Life at the back of the pack

If you’ve been running for long enough and in a big enough variety of events, you have possibly come last or near to last once or twice. Perhaps you were having an off day. Or an injury mid-event ruined your plans. Maybe you were running with someone else to support them and stuck to their pace. The experience will probably not have been the most positive for you. Now think about that being your reality in every event you do. Welcome to the back of the pack.

Life at the back of the pack is a very mixed bag. Sometimes it’s wonderful. The Great Ocean Road half marathon showed me that, hanging out with the most fun loving runners who were taking the event seriously but not themselves and who had time to slow down enough to enjoy the scenery and the experience. How many of those at the pointy end noticed the koalas in the trees or had the breath to say thank you to the farmer handing out jelly snakes?

However, it can also suck and it does so in a large way. Knowing that you’ve put in months of training and are pushing yourself as hard as you can nevertheless can feel woefully inadequate as you are constantly overtaken. Getting to an aid station to find they’ve run out of water/electrolyte/life giving red lollies can seriously knock your psyche. Starting a training run with a group and watching them quickly disappear off into the distance while you hang out alone with the tailrunner is demoralising. Every event or group run I contemplate has to have careful consideration given to whether I’m up for the inevitable issues and I spend a long time looking at prior results and calculating cut off times before I enter. Will I finish before they pack up? Will there be anyone else there at my pace? Will I end up out there alone on the course? Am I prepared for the assumptions (sometimes real and often imagined) – that I haven’t trained properly or that I’m a beginner runner or that I’m not trying hard enough?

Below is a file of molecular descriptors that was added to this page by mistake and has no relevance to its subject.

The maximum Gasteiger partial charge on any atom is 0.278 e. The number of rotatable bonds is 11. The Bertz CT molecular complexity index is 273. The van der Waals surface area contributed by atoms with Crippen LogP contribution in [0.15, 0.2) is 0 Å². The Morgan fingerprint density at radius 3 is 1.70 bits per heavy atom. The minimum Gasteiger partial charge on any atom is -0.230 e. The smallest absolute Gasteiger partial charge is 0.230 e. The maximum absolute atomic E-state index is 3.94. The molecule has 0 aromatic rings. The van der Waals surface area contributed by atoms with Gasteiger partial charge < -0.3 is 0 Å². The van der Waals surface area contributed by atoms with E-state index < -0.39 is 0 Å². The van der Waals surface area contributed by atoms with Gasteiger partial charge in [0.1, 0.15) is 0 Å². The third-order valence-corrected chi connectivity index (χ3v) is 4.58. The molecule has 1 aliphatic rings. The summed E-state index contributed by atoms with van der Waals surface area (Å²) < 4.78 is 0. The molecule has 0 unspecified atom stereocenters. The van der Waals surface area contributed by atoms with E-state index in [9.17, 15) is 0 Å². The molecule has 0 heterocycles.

I’m not in any way apologising for or embarrassed by my pace – I’m proud of what I’ve achieved and how far I’ve come. I’ve now run 7 half marathons and am close to my 100th parkrun – both milestones that bring me an immense amount of satisfaction and which I have only reached through hard work and consistency. I’m also learning to stop using the word ‘slow’ to describe my running although it’s a hard habit to break. Compared to the old me, I’m stronger, faster and far tougher than I thought I could be. No other comparisons are necessary, I know that. It’s a lot easier to remember that when I’m out on a run by myself and can be harder when surrounded by other runners. So I’ve still got some work to do.

I’m not sure that there is a grand message to this blog post – just wanted to put it out there. For those who are at the well resourced, stocked aid station end – spare a thought for the rest of us and know that a word of encouragement means a lot. I feel grateful to have runners of all speeds in my circle of running friends and appreciate the genuine cheers and congratulations from them during events.

I guess I also wrote this for those of you who haven’t entered an event, held back by fears of not fitting in, being laughed at or not completing what you’ve set out to do. Know that those are my fears too and I’m sure we’re not alone in harbouring them. Just don’t let them stop you from being the best version of you that you can be. The biggest barriers we have to overcome are those in our own minds and there are far worse things that can happen to you than coming last. Like not starting in the first place.

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6 thoughts on “Life at the back of the pack

  1. Well said. I’m a “back of the packer” too, and while I may not finish a half in 2 hours, I still finish… and the half distance is no laughing matter. ā˜ŗ

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  2. Wendy says:

    Oh THIS! I find I do better if I choose my group runs VERY carefully (so I’ll have someone to hang out with), run a lot on my own and try to remember NOT to look at race results. Sigh. Also proud of what I’ve done but sad as yet another lot of running buds scale up to faster speeds I may never see.

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    • So glad to hear it’s not just me! Sometimes it’s hard to chase away the negative thoughts but it definitely helps to surround yourself with the right people šŸ™‚

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  3. I once spectated a race from the starting line. The elites were super intense. The middle of the packers were focused. The back of the pack was nervous but so excited! It looked like a fun place to be!!!

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    • Thanks for the comment Wendy and I think you’re spot on in your description of the different sections of the pack – the back is the party end šŸ™‚

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